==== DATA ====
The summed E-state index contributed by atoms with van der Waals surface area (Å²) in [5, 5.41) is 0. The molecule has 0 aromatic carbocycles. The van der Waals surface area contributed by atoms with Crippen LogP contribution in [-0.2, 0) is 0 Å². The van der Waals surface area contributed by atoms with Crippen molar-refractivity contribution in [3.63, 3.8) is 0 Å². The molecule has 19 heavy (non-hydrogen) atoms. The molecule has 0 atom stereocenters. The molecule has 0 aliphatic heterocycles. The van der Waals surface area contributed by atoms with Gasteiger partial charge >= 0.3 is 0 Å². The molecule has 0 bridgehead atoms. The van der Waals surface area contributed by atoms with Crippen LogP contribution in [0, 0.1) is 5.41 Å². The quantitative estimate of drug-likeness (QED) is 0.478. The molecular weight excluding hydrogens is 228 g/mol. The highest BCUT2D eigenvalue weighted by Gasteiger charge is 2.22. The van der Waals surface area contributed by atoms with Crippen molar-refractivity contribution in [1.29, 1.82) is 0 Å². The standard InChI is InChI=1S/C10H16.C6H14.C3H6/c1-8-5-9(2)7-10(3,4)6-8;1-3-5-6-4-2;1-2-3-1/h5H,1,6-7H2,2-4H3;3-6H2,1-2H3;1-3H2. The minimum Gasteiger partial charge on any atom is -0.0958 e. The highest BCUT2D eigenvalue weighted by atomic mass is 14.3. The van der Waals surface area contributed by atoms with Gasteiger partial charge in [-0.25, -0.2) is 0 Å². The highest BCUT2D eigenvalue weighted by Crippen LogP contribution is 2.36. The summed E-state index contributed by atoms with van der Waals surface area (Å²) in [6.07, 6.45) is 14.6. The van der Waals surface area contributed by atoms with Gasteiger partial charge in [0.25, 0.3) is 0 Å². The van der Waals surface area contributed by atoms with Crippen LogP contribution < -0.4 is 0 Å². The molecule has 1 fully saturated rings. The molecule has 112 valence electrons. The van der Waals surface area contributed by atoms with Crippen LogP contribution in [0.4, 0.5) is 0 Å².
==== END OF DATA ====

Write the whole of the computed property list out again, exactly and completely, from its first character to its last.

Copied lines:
The summed E-state index contributed by atoms with van der Waals surface area (Å²) in [5, 5.41) is 0. The molecule has 0 aromatic carbocycles. The van der Waals surface area contributed by atoms with Crippen LogP contribution in [-0.2, 0) is 0 Å². The van der Waals surface area contributed by atoms with Crippen molar-refractivity contribution in [3.63, 3.8) is 0 Å². The molecule has 19 heavy (non-hydrogen) atoms. The molecule has 0 atom stereocenters. The molecule has 0 aliphatic heterocycles. The van der Waals surface area contributed by atoms with Gasteiger partial charge >= 0.3 is 0 Å². The molecule has 0 bridgehead atoms. The van der Waals surface area contributed by atoms with Crippen LogP contribution in [0, 0.1) is 5.41 Å². The quantitative estimate of drug-likeness (QED) is 0.478. The molecular weight excluding hydrogens is 228 g/mol. The highest BCUT2D eigenvalue weighted by Gasteiger charge is 2.22. The van der Waals surface area contributed by atoms with Crippen molar-refractivity contribution in [1.29, 1.82) is 0 Å². The standard InChI is InChI=1S/C10H16.C6H14.C3H6/c1-8-5-9(2)7-10(3,4)6-8;1-3-5-6-4-2;1-2-3-1/h5H,1,6-7H2,2-4H3;3-6H2,1-2H3;1-3H2. The minimum Gasteiger partial charge on any atom is -0.0958 e. The highest BCUT2D eigenvalue weighted by atomic mass is 14.3. The van der Waals surface area contributed by atoms with Gasteiger partial charge in [-0.25, -0.2) is 0 Å². The highest BCUT2D eigenvalue weighted by Crippen LogP contribution is 2.36. The summed E-state index contributed by atoms with van der Waals surface area (Å²) in [6.07, 6.45) is 14.6. The van der Waals surface area contributed by atoms with Gasteiger partial charge in [0.25, 0.3) is 0 Å². The van der Waals surface area contributed by atoms with Crippen LogP contribution < -0.4 is 0 Å². The molecule has 1 fully saturated rings. The molecule has 112 valence electrons. The van der Waals surface area contributed by atoms with Crippen LogP contribution in [0.4, 0.5) is 0 Å².